Thus, the presented cases are important clinical and neuroradiological variants of eclampsia. Firstly, eclampsia started on the 9th postpartum day in both patients. Although such delayed manifestation of eclampsia was controversial in the past, the existence of a late onset postpartum variant of eclampsia is now generally accepted.2 3Strikingly, no pre-eclamptic signs were noted in our patients until postpartum day 9, when hypertension started acutely. This corresponds to findings by Lubarsky et al 3who reported that 44% of their patients with LPE had not been identified as pre-eclamptic before seizure onset. These authors, however, did not comment on whether pre-eclamptic signs were truly absent or were not identified due to insufficient caretaker attention towards pre-eclampsia during the postpartum period. Particularly in our second patient, who remained in hospital after a caesarean section, daily examination including blood pressure measurements disclosed normal values even until shortly before seizure onset. Our findings therefore demonstrate that the classic pre-eclamptic signs of oedema, proteinuria, and hypertension do not evolve before seizure onset in some patients with LPE—a constellation that may be referred to as “eclampsia without pre-eclampsia”. Instead of classic pre-eclamptic signs, both of our patients complained of severe headache accompanied by visual disturbances during the hours before seizure manifestation. Presence of these prodromal symptoms in postpartum women even in the absence of preceding oedema, proteinuria, and hypertension, should cast suspicion on impending eclampsia.

Recent case series4-9 stressed the presence of “characteristic” MRI findings in eclampsia which may partially represent vasogenic oedema.10 Conversely, however, the potential absence of “characteristic” findings, which may lead to false dismissal of the diagnosis, has not received much attention. The initial MRI in our second patient showed only unilateral frontal sulcal effacement. Only later MRIs yielded “characteristic” multiple hyperintensities on T2 weighted images in the cortex, white matter, and adjacent to the grey-white matter junction. So far, only two eclamptic patients with normal MRI have been reported.4 5In both, a single epileptic seizure and headache were the only neurological manifestations. Brain MRI was obtained only 5 days after the seizure in one patient and no follow up scans were available in either case.4 5 By contrast, our findings prove for the first time that “characteristic” MRI findings may lag behind seizure manifestation and that absence of these findings does not necessarily indicate a mild clinical course.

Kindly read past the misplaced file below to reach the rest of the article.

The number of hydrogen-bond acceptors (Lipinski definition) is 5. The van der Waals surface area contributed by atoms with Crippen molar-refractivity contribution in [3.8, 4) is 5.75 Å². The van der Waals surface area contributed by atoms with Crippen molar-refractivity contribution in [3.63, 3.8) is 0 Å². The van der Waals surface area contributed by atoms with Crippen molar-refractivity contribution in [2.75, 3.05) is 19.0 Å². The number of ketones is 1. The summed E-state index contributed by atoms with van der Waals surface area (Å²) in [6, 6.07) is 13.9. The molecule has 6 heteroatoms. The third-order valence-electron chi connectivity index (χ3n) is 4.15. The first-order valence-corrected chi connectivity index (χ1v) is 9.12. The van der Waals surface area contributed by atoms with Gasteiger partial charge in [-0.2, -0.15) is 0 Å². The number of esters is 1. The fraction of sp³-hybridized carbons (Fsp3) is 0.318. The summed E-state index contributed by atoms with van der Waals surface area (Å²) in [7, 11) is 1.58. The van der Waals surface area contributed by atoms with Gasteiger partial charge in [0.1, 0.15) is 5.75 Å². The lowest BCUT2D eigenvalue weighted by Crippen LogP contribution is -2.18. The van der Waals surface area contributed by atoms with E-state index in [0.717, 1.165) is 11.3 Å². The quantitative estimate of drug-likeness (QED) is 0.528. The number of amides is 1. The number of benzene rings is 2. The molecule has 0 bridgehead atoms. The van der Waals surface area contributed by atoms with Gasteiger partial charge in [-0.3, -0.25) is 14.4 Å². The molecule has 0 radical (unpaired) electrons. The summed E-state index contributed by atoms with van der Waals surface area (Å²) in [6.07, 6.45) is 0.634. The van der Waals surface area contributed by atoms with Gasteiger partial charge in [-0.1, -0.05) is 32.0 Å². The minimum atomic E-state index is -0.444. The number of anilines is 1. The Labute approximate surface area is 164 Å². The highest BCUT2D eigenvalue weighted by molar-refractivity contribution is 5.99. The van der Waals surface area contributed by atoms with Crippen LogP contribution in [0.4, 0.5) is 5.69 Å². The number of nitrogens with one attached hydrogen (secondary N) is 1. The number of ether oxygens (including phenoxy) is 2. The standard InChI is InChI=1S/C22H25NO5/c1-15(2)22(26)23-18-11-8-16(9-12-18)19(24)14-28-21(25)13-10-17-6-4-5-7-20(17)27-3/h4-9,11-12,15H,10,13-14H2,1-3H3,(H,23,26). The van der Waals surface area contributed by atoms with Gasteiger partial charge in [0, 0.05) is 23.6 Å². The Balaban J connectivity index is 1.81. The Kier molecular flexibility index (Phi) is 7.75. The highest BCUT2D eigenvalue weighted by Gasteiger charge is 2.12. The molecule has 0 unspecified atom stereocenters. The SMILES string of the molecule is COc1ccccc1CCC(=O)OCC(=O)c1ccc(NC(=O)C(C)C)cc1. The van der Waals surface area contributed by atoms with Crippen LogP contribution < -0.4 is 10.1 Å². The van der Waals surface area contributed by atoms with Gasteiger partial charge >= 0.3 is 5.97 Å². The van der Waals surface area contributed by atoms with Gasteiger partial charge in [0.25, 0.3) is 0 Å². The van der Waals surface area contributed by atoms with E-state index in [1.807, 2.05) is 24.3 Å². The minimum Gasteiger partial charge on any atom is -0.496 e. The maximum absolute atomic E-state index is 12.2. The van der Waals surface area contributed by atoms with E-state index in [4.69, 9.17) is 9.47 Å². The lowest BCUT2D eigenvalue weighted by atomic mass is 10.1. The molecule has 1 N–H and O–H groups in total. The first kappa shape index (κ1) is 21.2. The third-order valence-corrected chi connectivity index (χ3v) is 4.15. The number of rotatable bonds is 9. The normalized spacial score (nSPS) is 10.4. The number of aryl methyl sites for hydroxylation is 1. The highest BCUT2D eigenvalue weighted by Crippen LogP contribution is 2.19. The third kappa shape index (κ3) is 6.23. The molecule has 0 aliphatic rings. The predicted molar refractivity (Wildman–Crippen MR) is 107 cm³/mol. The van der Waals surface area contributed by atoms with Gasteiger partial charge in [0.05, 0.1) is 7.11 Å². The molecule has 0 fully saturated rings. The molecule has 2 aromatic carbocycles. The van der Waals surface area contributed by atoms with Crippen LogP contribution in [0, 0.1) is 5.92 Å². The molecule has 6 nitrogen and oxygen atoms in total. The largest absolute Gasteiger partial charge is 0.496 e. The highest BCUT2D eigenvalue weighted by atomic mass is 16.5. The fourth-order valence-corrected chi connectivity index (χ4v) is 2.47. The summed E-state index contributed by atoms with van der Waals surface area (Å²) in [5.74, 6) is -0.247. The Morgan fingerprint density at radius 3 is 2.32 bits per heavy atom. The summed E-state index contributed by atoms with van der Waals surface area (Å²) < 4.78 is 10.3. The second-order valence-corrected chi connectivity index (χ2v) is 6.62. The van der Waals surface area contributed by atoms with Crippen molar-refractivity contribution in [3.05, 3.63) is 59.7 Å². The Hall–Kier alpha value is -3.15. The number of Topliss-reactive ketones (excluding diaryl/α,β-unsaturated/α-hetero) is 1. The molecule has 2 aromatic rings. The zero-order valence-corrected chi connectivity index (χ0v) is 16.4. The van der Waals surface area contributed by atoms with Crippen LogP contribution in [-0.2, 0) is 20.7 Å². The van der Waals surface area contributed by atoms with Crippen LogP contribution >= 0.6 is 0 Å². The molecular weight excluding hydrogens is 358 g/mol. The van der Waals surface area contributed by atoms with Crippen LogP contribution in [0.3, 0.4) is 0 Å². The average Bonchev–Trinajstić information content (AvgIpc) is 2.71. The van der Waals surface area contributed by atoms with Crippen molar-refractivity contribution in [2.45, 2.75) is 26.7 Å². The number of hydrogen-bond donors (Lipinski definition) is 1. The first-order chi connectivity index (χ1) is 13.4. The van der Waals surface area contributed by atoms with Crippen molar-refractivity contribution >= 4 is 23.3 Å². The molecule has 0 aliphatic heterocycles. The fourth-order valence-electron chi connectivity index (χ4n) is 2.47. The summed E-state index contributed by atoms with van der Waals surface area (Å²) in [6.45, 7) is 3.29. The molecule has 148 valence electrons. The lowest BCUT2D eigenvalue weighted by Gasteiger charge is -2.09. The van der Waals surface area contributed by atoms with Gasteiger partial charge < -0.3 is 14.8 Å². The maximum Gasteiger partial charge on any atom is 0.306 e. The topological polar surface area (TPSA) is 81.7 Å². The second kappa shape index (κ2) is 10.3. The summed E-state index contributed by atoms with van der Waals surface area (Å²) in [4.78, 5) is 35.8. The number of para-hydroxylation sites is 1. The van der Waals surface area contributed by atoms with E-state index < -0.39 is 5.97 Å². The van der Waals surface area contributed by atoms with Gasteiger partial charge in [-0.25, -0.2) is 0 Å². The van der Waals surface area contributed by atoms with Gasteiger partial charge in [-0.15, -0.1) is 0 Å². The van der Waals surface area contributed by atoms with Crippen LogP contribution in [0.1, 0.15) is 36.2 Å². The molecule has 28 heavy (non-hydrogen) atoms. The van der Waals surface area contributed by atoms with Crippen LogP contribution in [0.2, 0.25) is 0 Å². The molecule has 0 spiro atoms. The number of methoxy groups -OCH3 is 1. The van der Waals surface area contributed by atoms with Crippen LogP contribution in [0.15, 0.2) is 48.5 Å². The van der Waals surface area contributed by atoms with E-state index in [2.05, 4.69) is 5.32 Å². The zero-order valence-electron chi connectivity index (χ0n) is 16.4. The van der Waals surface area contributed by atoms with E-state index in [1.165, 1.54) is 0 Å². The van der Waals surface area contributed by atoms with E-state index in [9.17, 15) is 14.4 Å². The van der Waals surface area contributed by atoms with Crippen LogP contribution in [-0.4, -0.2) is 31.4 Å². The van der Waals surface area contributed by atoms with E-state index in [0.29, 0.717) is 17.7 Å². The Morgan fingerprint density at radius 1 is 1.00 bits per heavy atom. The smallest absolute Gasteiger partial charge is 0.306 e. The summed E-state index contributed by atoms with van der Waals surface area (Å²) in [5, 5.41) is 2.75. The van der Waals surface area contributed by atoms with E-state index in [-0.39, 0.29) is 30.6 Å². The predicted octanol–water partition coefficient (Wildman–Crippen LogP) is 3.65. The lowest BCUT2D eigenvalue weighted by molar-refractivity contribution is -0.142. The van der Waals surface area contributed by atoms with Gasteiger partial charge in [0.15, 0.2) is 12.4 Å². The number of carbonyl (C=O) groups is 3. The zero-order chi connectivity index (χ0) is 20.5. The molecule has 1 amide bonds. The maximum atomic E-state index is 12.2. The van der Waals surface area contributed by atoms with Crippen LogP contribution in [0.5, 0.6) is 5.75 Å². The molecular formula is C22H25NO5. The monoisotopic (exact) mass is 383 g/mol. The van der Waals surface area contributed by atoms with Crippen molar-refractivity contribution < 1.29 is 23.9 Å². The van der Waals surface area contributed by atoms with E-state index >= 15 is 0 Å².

In our patients, contrast enhanced MRI showed evidence of a transient impairment of the blood-brain barrier in the oedematous cortex in addition to pial vascular enhancement. Recovery of integrity of the blood-brain barrier preceded or paralleled the regression of oedematous foci and clinical improvement. Postcontrast enhancement in eclampsia has so far only been reported by Digre et al 4 in one patient. The cortical enhancement in our patients (figure B) is a different, highly unusual pattern which represents a so far unidentified MRI correlate of eclampsia. However, similar enhancement has been described in encephalopathy induced by cyclosporin.11 Moreover, postcontrast MRI findings and evidence for impairment of the blood-CSF barrier on CSF analysis on the one hand, and largely normal cerebral angiographies on the other hand, suggest that the cerebral microcirculation, not the macrocirculation, is the primary target of eclampsia. Conceivably, eclampsia shares this final pathophysiological pathway with diverse other disorders (for example, hypertensive encephalopathy, cyclosporin toxicity) leading to a so called predominantly “posterior leukoencephalopathy syndrome” on MRI.9

We conclude that late onset postpartum eclampsia can manifest without a preceding preeclamptic phase and instead solely acute severe headache and visual disturbances may herald impending eclampsia in such patients. Although MRI is an important diagnostic test in atypical or severe eclampsia, it may fail to show “characteristic” findings early after onset of eclamptic seizures. Finally, we report a previously unidentified pattern of cortical postcontrast enhancement on MRI in LPE.


View Abstract

Request permissions

If you wish to reuse any or all of this article please use the link below which will take you to the Copyright Clearance Center’s RightsLink service. You will be able to get a quick price and instant permission to reuse the content in many different ways.